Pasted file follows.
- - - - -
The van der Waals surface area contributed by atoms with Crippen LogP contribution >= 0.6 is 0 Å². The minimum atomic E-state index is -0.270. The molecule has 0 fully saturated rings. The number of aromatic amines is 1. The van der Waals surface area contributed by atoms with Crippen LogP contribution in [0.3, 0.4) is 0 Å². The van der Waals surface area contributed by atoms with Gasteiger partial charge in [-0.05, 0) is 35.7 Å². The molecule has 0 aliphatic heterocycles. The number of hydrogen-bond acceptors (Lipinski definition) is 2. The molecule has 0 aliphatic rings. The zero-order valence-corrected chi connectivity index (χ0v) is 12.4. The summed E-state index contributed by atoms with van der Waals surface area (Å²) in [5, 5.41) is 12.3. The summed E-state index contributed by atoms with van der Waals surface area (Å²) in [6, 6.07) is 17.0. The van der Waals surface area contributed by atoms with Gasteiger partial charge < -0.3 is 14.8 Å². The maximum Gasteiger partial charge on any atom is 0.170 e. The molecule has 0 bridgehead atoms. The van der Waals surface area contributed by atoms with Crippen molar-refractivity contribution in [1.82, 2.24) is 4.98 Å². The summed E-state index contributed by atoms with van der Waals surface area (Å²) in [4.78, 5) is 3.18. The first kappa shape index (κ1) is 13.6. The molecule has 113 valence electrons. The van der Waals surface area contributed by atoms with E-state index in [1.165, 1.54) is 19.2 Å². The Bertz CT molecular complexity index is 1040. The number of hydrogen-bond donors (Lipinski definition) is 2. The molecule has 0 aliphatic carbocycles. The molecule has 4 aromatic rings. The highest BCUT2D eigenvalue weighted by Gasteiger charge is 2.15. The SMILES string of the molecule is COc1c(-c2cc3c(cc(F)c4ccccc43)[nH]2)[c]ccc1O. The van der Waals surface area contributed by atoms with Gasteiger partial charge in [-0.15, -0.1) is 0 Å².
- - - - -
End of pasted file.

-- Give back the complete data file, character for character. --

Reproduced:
The van der Waals surface area contributed by atoms with Crippen LogP contribution >= 0.6 is 0 Å². The minimum atomic E-state index is -0.270. The molecule has 0 fully saturated rings. The number of aromatic amines is 1. The van der Waals surface area contributed by atoms with Crippen LogP contribution in [0.3, 0.4) is 0 Å². The van der Waals surface area contributed by atoms with Gasteiger partial charge in [-0.05, 0) is 35.7 Å². The molecule has 0 aliphatic heterocycles. The number of hydrogen-bond acceptors (Lipinski definition) is 2. The molecule has 0 aliphatic rings. The zero-order valence-corrected chi connectivity index (χ0v) is 12.4. The summed E-state index contributed by atoms with van der Waals surface area (Å²) in [5, 5.41) is 12.3. The summed E-state index contributed by atoms with van der Waals surface area (Å²) in [6, 6.07) is 17.0. The van der Waals surface area contributed by atoms with Gasteiger partial charge < -0.3 is 14.8 Å². The maximum Gasteiger partial charge on any atom is 0.170 e. The molecule has 0 bridgehead atoms. The van der Waals surface area contributed by atoms with Crippen molar-refractivity contribution in [1.82, 2.24) is 4.98 Å². The summed E-state index contributed by atoms with van der Waals surface area (Å²) in [4.78, 5) is 3.18. The first kappa shape index (κ1) is 13.6. The molecule has 113 valence electrons. The van der Waals surface area contributed by atoms with E-state index in [1.165, 1.54) is 19.2 Å². The Bertz CT molecular complexity index is 1040. The number of hydrogen-bond donors (Lipinski definition) is 2. The molecule has 0 aliphatic carbocycles. The molecule has 4 aromatic rings. The highest BCUT2D eigenvalue weighted by Gasteiger charge is 2.15. The SMILES string of the molecule is COc1c(-c2cc3c(cc(F)c4ccccc43)[nH]2)[c]ccc1O. The van der Waals surface area contributed by atoms with Gasteiger partial charge in [-0.15, -0.1) is 0 Å².